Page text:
I first got into Korean film when I saw Chunhyang at a meeting of the film society at SUNY Binghamton. Since then, I have been very drawn to the particular visuals, stories, and overall craft of the Korean cinema. This love of Korean film was crystalized when I saw Park Chan-Wook’s Old Boy when I was attending Cannes as a grad student. That film, in my mind, is one of the most beautiful crafted pieces ever made. A Tale of Two Sisters continues this progression with a film that has many psychological elements fans of The Others would know (a la “The Turn of the Screw”) coupled with the folklore of Korea.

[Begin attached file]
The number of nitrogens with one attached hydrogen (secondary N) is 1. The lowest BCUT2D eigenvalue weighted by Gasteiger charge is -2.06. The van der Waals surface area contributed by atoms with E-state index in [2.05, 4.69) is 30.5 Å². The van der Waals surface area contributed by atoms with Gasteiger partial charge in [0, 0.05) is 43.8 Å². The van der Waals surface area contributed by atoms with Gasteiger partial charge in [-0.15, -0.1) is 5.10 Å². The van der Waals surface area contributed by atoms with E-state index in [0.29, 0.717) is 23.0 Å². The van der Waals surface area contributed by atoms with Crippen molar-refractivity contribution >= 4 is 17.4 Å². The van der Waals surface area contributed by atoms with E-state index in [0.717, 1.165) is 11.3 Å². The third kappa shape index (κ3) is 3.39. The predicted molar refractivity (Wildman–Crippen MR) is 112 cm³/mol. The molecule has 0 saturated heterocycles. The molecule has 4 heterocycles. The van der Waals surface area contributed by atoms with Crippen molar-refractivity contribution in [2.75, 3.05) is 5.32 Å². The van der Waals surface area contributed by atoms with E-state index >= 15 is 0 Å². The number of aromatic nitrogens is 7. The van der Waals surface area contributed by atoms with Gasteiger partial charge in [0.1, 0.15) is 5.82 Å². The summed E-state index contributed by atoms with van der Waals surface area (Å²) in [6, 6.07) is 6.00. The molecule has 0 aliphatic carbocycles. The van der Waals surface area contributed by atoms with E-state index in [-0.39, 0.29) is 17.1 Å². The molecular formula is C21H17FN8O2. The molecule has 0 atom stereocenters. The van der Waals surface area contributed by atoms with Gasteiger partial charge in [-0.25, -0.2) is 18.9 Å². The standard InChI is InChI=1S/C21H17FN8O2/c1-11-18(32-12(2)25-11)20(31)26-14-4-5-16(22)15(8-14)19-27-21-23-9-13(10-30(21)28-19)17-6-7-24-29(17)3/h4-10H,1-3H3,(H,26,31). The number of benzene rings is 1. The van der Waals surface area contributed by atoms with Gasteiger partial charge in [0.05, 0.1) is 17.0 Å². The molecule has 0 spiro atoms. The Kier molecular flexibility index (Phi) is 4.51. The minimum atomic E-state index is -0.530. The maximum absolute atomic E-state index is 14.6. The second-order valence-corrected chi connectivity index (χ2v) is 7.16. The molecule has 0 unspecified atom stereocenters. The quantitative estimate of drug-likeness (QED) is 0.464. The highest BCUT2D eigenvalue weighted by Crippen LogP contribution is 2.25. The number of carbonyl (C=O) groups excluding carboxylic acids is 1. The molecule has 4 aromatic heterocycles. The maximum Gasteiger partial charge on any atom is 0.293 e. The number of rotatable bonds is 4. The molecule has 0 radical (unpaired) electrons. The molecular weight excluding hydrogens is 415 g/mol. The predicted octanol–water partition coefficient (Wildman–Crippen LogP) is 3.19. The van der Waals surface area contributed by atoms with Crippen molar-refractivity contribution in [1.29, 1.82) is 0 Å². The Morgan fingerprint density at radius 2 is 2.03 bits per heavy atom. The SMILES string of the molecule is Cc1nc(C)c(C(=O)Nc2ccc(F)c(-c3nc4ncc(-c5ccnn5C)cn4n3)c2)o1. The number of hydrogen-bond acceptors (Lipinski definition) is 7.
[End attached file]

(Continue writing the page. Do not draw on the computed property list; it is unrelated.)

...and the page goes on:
The story revolves around a pair of sisters returning to their country cottage after an unexplained absence. The next few days of their lives unravel what caused that absence through the subtle peeling back of layers that it is mesmorizing while frightening. A countryside backdrop projects innocence and the idylic beneath blue skies while the country cottage where the sisters retire at night is full of dark corners. This is a film that easily transcends cultural lines by drawing on the simplist childhood fantasies, pleasures, and fears of all people. If you have the time, the inclination, and an open mind for subtitles, it’s definetely worth the rental.